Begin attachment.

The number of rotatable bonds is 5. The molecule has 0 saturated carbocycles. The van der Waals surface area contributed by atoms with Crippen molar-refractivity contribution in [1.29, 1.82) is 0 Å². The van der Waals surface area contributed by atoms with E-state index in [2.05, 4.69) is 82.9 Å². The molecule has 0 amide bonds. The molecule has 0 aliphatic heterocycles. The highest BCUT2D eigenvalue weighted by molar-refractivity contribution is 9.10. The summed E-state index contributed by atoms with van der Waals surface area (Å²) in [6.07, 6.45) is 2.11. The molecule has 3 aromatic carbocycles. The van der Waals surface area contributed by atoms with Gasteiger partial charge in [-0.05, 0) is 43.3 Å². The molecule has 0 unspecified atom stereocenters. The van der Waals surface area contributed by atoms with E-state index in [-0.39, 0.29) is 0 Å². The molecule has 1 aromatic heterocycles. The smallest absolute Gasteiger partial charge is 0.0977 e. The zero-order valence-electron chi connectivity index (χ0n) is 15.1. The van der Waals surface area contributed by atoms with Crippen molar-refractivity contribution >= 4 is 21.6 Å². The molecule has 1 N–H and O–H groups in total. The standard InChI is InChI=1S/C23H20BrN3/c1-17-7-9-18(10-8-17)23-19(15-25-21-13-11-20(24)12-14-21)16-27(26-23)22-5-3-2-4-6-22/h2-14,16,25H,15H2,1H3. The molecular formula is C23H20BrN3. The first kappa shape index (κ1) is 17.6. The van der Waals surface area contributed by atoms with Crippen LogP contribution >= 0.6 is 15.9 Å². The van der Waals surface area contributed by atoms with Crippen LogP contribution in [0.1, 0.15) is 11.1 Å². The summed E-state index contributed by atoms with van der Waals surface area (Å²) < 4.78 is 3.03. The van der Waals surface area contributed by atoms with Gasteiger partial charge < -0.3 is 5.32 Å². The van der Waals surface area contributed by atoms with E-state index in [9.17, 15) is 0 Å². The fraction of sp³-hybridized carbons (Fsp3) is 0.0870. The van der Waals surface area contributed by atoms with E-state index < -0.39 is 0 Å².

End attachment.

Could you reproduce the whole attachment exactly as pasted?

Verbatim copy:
The number of rotatable bonds is 5. The molecule has 0 saturated carbocycles. The van der Waals surface area contributed by atoms with Crippen molar-refractivity contribution in [1.29, 1.82) is 0 Å². The van der Waals surface area contributed by atoms with E-state index in [2.05, 4.69) is 82.9 Å². The molecule has 0 amide bonds. The molecule has 0 aliphatic heterocycles. The highest BCUT2D eigenvalue weighted by molar-refractivity contribution is 9.10. The summed E-state index contributed by atoms with van der Waals surface area (Å²) in [6.07, 6.45) is 2.11. The molecule has 3 aromatic carbocycles. The van der Waals surface area contributed by atoms with Gasteiger partial charge in [-0.05, 0) is 43.3 Å². The molecule has 0 unspecified atom stereocenters. The van der Waals surface area contributed by atoms with E-state index in [-0.39, 0.29) is 0 Å². The molecule has 1 aromatic heterocycles. The smallest absolute Gasteiger partial charge is 0.0977 e. The zero-order valence-electron chi connectivity index (χ0n) is 15.1. The van der Waals surface area contributed by atoms with Crippen molar-refractivity contribution >= 4 is 21.6 Å². The molecule has 1 N–H and O–H groups in total. The standard InChI is InChI=1S/C23H20BrN3/c1-17-7-9-18(10-8-17)23-19(15-25-21-13-11-20(24)12-14-21)16-27(26-23)22-5-3-2-4-6-22/h2-14,16,25H,15H2,1H3. The molecular formula is C23H20BrN3. The first kappa shape index (κ1) is 17.6. The van der Waals surface area contributed by atoms with Crippen LogP contribution >= 0.6 is 15.9 Å². The van der Waals surface area contributed by atoms with Crippen LogP contribution in [0.1, 0.15) is 11.1 Å². The summed E-state index contributed by atoms with van der Waals surface area (Å²) < 4.78 is 3.03. The van der Waals surface area contributed by atoms with Gasteiger partial charge < -0.3 is 5.32 Å². The van der Waals surface area contributed by atoms with E-state index in [9.17, 15) is 0 Å². The fraction of sp³-hybridized carbons (Fsp3) is 0.0870. The van der Waals surface area contributed by atoms with E-state index < -0.39 is 0 Å².